It’s been a weird month, but then it’s been weird for all of us, hasn’t it? We are only two weeks from the end of the semester here at Donald Media Towers. My husband is about to finish his bachelor’s degree and not-graduate with the rest of the class of 2020; I have taken an extension on Ye Olde Thesis to get it knocked out in the summer before starting my new endeavor (read the last blog post on this list, if you missed that).
I’m under house isolation for the most part, having ventured out only for such thrilling moments as medical treatments or an insurance-funded car repair that required my actual presence for paperwork. The rest of the time I’ve been in the house, sending my essential-worker husband or son out on our errands, and sooner or later I’ll get them trained on how to follow a shopping list.
Teaching is pretty much wrapped up except for student conferences and grading the final projects, and my student work is… well. Let’s just say grad students and instructors are no less prone to procrastination or the mental malaise that has gripped so many of us in this time of plague. I see all these posts saying that it’s perfectly all right not to suddenly take up a new art form or write a novel or otherwise take advantage of all this home time… but then there’s those pesky deadlines.
So two weeks from now begins the summer, and I will not have any steady gigs for this breather between one program and the next. So it’s going to be freelancing, fiction and Ye Olde Thesis. Which probably means more essays and website design, because I can procrastinate like nobody’s business.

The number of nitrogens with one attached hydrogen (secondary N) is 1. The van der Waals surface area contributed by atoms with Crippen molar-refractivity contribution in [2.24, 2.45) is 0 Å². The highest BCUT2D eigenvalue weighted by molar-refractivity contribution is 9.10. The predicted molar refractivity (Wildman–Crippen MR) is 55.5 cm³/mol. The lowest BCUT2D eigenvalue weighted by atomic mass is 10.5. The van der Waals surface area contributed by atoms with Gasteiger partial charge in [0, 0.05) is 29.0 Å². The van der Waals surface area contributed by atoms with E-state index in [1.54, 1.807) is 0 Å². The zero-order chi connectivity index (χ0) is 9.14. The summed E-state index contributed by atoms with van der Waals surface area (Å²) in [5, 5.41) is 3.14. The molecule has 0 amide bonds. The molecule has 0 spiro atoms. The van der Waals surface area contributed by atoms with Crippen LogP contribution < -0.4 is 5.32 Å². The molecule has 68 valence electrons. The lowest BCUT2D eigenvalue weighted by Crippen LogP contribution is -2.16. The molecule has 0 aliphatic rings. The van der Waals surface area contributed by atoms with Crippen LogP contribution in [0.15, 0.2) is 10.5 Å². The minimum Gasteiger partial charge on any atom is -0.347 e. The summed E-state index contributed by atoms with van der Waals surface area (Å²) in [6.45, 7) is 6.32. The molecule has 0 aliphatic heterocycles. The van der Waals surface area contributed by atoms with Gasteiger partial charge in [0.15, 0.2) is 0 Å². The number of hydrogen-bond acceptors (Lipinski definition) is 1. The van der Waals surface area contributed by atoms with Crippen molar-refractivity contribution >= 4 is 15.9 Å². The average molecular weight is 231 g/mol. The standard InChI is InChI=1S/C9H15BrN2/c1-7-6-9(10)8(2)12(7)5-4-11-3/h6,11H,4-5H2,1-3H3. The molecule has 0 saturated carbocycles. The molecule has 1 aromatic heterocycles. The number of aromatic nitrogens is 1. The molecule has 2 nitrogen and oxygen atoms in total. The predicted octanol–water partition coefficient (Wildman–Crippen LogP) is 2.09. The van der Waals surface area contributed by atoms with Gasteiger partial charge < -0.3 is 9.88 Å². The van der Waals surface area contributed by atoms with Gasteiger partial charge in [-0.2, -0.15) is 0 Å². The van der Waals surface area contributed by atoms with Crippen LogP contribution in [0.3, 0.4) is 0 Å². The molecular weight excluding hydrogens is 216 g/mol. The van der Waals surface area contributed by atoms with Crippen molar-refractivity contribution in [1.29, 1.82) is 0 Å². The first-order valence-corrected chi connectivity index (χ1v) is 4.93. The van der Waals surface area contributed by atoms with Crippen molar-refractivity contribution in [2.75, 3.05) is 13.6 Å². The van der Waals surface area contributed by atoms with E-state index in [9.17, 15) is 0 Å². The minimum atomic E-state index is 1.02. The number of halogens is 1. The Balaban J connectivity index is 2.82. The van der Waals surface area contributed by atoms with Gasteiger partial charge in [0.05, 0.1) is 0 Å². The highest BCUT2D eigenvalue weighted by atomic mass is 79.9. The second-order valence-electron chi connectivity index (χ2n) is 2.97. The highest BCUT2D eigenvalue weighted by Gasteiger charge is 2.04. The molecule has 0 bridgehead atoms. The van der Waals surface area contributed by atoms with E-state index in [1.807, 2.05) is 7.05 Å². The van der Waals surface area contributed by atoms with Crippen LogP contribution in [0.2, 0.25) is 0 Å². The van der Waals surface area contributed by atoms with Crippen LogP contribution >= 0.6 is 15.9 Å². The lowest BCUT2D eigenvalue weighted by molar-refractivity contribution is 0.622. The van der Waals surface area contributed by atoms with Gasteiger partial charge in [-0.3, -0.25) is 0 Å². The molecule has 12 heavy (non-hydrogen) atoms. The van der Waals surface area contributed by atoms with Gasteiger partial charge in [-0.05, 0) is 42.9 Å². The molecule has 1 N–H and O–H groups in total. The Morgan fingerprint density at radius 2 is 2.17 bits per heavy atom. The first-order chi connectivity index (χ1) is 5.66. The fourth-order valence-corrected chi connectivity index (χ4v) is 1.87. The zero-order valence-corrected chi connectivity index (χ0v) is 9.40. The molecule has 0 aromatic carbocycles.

Most of my volunteer work is on hold due to the coronavirus pandemic. The American Cancer Society chili fundraiser/author fair scheduled for May 2 is postponed until further notice, and the Breakfastival of Hope scheduled for May 30 will likely be in August. The Cardinals ticket sale is on hold until we hear if there will be a baseball season, and right now I’m just crossing my fingers that the fall festival will happen so we can hold our annual book sale.
This has been disappointing for me, as I have lost two friends just this month to cancer and I’m more than a little pissed off about it. Rest assured our Relay for Life team will be raising money for cancer research one way or another, virus bedamned. In the meantime, you can donate here.
“Unexpected Gifts” (Medium), featuring a photo by my son, Ian Smith, because it was better than my photo by a long shot, pardon the expression. I better up my game! This one was posted on Patreon first, because Patreon always gets first dibs.
“Peace which the world cannot give, I give to you” (Medium)
Highland High explores graduation options (Highland News-Leader)
Highland staying vigilant against coronavirus (Highland News-Leader)
Highland faces budget questions amid pandemic (Highland News-Leader)
Future of marijuana dispensaries on hold for now (Highland News-Leader)
Caterer donating meals during pandemic (Highland News-Leader)
“Fever” (exclusively for Patreon)
(And a sooper-sekrit project I can’t tell you about until the contracts are signed. Ooo, mysterious.)
Patreon subscribers received their annual bonus, which was a copy of the River Bluff Review, a literary magazine only distributed in dead-tree edition that included two of my stories this year. They also received a matted photograph. See what you miss by not subscribing? And there should be a lot more fiction in the coming year… for details, see below!
Elizabeth, what are you going to do when you grow up? (that itty bitty announcement here)